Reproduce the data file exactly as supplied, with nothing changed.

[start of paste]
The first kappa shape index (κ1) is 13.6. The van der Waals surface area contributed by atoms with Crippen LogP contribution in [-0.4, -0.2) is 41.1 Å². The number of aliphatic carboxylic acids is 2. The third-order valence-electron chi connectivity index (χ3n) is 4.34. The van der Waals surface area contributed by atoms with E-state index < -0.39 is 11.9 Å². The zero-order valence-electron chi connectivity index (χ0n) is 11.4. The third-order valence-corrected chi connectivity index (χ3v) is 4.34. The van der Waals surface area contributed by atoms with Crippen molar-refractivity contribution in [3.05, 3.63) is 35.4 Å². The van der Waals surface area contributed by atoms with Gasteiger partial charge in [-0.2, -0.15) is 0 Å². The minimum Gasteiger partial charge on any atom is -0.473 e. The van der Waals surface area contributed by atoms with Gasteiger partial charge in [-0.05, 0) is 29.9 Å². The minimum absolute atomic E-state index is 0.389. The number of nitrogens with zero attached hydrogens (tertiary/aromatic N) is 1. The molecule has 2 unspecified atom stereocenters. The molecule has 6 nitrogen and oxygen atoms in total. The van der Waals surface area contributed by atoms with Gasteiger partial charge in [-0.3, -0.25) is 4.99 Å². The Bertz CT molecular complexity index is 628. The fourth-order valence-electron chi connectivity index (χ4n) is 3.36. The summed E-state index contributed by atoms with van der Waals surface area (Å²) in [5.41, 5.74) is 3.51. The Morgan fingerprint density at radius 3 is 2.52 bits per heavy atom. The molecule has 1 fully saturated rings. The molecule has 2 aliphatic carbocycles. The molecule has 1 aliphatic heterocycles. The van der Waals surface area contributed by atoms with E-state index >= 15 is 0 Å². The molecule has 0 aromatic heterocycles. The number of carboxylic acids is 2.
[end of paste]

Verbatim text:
The first kappa shape index (κ1) is 13.6. The van der Waals surface area contributed by atoms with Crippen LogP contribution in [-0.4, -0.2) is 41.1 Å². The number of aliphatic carboxylic acids is 2. The third-order valence-electron chi connectivity index (χ3n) is 4.34. The van der Waals surface area contributed by atoms with E-state index < -0.39 is 11.9 Å². The zero-order valence-electron chi connectivity index (χ0n) is 11.4. The third-order valence-corrected chi connectivity index (χ3v) is 4.34. The van der Waals surface area contributed by atoms with Crippen molar-refractivity contribution in [3.05, 3.63) is 35.4 Å². The van der Waals surface area contributed by atoms with Gasteiger partial charge in [-0.2, -0.15) is 0 Å². The minimum Gasteiger partial charge on any atom is -0.473 e. The van der Waals surface area contributed by atoms with Gasteiger partial charge in [-0.05, 0) is 29.9 Å². The minimum absolute atomic E-state index is 0.389. The number of nitrogens with zero attached hydrogens (tertiary/aromatic N) is 1. The molecule has 2 unspecified atom stereocenters. The molecule has 6 nitrogen and oxygen atoms in total. The van der Waals surface area contributed by atoms with Gasteiger partial charge in [-0.3, -0.25) is 4.99 Å². The Bertz CT molecular complexity index is 628. The fourth-order valence-electron chi connectivity index (χ4n) is 3.36. The summed E-state index contributed by atoms with van der Waals surface area (Å²) in [5.41, 5.74) is 3.51. The Morgan fingerprint density at radius 3 is 2.52 bits per heavy atom. The molecule has 1 fully saturated rings. The molecule has 2 aliphatic carbocycles. The molecule has 1 aliphatic heterocycles. The van der Waals surface area contributed by atoms with E-state index >= 15 is 0 Å². The molecule has 0 aromatic heterocycles. The number of carboxylic acids is 2.